(Kirchhoff et al., 2008; Martin, 2007; Timms, 2009). One of the earliest examples on the
potential for digital convergence between LAMs was the book chapter Electronic
information and the functional integration of libraries, museums, and archivesby Rayward
(1998). Here the author argues that the increasing availability of electronic information may
lead to a redefinition in the interrelationships between LAMs, as differences between the
institutions could largely disappear if the three different professional cultures were to
collaborate. Retrospectively, we can state that Rayward was rather optimistic as clear
boundaries between the LAMs remain, but he nevertheless articulated a growing trend.
From perceiving the relationship between LAMs as being one of tacit coexistence, the
convergence of the LAMs has become an evolving phenomenon in professional practice as
well as in research, especially in the case of Library and Information Science, but also in
Archival Science and Museology (Duff et al., 2014). One of the most frequently cited works
on convergence between the LAMs is a report prepared for the European Commission that
presents a framework for LAMs: Scientific, industrial, and cultural heritage: a shared
approach(Dempsey, 1999). The content of the report is essentially identical to Raywards
book chapter: the new possibilities opened up by the advent of the internet could facilitate
seamless access to collections without concern for institutional or national boundaries.
Nevertheless, the author of the report, Lorcan Dempsey, coined the term memory
institution,which has since become common parlance in the literature on convergence
between the LAMs. For Dempsey, the term is intentionally broad and practical,
encapsulating how LAMs share a common goal to collect, preserve and organize societies
cultural heritage. However, Dempsey fails to reflect on how institutions deal with memory in
different ways (Robinson, 2012). To date, the zenith of research regarding convergence
between the LAMs consists of three special issues in Library Quarterly,Archival Science and
Museum Management and Curatorship (Marty, 2008, 2009, 2010). This triple issue echoes
Raywards and Dempseys conclusions that the increased use and reliance on digital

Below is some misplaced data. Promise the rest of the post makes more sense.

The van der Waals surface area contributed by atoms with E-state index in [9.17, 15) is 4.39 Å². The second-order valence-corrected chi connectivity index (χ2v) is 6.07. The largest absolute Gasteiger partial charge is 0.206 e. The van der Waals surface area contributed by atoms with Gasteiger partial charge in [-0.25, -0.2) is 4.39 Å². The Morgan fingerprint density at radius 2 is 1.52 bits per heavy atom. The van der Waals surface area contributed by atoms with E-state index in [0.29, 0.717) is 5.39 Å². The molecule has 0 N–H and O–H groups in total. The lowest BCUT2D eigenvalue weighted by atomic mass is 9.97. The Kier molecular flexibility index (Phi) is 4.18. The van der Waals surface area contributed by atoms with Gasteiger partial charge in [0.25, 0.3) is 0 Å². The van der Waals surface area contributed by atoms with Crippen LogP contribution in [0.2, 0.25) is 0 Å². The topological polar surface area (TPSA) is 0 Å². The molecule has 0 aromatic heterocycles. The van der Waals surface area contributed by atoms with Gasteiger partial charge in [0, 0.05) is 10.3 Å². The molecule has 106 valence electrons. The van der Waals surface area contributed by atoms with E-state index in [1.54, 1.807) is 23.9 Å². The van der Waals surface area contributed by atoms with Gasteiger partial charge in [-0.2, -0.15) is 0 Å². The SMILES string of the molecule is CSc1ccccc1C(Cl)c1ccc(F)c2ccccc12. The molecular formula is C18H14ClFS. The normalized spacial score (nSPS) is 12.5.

resources has blurred traditional distinctions among information organizations, leading to a
digital convergence of libraries, archives, and museums(Marty, 2010, pp. 1-2). The article
Two librarians, an archivist, and 13,000 images: collaborating to build a digital collection
(Hunter et al., 2010) is representative of the triple issue. It is an analysis of a digitization
project at Colorado State University dealing with three of the prevailing themes in the
research on digital convergence among the LAMs: digitization, one point of access and
collaboration between institutions. Digitization has long been considered an important topic
within the LAM field, as LAMs have individually digitized larger or smaller parts of their
collections. With the development of the internet, the possibility of one point of access has
emerged, and today represents the most discussed theme in the research on convergence
and LAMs. The digitization project from Colorado State University is one of many examples
of single institutions that provide remote access to their collections, but in the last 15 years
many enormous trans-institutional portals have appeared. At a supranational level,
Europeana is an example. It is the European Unions digital platform for cultural heritage, to
which more than 3,000 institutions across Europe have contributed (Purday, 2009).
There are also similar national portals in Germany (Kirchhoff et al., 2008), Canada
(Bak and Armstrong, 2008) and Australia (Holley, 2010). An implication of one-point-of-
digital-access projects is collaboration between different departments or institutions,
in this case collaboration between LAMs. Hunter et al. (2010) view collaboration
positively where librarians and archivists possess an appreciation of, and respect for, one
anothers professional vocabularies and professional philosophical foundations(p. 100).
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Libraries,
archives, and
museums